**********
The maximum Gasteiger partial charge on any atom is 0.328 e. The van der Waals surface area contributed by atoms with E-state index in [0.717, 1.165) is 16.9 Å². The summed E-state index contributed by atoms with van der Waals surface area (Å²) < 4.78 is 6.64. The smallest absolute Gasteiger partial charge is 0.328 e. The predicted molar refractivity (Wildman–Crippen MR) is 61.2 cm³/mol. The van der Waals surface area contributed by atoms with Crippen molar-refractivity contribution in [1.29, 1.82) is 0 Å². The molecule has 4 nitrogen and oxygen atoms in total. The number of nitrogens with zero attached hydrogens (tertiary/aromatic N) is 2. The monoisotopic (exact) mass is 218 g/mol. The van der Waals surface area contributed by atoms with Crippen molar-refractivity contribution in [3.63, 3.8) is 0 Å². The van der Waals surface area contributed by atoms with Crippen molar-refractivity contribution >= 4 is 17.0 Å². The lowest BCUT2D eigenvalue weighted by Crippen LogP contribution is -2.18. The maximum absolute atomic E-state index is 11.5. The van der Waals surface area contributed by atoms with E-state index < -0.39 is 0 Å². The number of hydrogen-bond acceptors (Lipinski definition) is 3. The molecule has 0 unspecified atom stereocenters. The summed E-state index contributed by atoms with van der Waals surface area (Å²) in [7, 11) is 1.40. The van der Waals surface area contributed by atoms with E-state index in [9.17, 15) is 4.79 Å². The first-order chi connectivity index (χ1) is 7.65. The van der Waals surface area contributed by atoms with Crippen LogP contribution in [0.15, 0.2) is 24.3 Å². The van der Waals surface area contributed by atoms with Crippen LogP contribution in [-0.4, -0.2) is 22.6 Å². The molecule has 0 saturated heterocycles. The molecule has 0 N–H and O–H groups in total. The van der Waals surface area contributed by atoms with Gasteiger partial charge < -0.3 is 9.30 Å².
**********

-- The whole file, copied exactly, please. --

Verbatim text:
The maximum Gasteiger partial charge on any atom is 0.328 e. The van der Waals surface area contributed by atoms with E-state index in [0.717, 1.165) is 16.9 Å². The summed E-state index contributed by atoms with van der Waals surface area (Å²) < 4.78 is 6.64. The smallest absolute Gasteiger partial charge is 0.328 e. The predicted molar refractivity (Wildman–Crippen MR) is 61.2 cm³/mol. The van der Waals surface area contributed by atoms with Crippen molar-refractivity contribution in [1.29, 1.82) is 0 Å². The molecule has 4 nitrogen and oxygen atoms in total. The number of nitrogens with zero attached hydrogens (tertiary/aromatic N) is 2. The monoisotopic (exact) mass is 218 g/mol. The van der Waals surface area contributed by atoms with Crippen molar-refractivity contribution in [3.63, 3.8) is 0 Å². The van der Waals surface area contributed by atoms with Crippen molar-refractivity contribution >= 4 is 17.0 Å². The lowest BCUT2D eigenvalue weighted by Crippen LogP contribution is -2.18. The maximum absolute atomic E-state index is 11.5. The van der Waals surface area contributed by atoms with E-state index < -0.39 is 0 Å². The number of hydrogen-bond acceptors (Lipinski definition) is 3. The molecule has 0 unspecified atom stereocenters. The summed E-state index contributed by atoms with van der Waals surface area (Å²) in [7, 11) is 1.40. The van der Waals surface area contributed by atoms with E-state index in [9.17, 15) is 4.79 Å². The first-order chi connectivity index (χ1) is 7.65. The van der Waals surface area contributed by atoms with Crippen LogP contribution in [0.15, 0.2) is 24.3 Å². The van der Waals surface area contributed by atoms with Crippen LogP contribution in [-0.4, -0.2) is 22.6 Å². The molecule has 0 saturated heterocycles. The molecule has 0 N–H and O–H groups in total. The van der Waals surface area contributed by atoms with Gasteiger partial charge < -0.3 is 9.30 Å².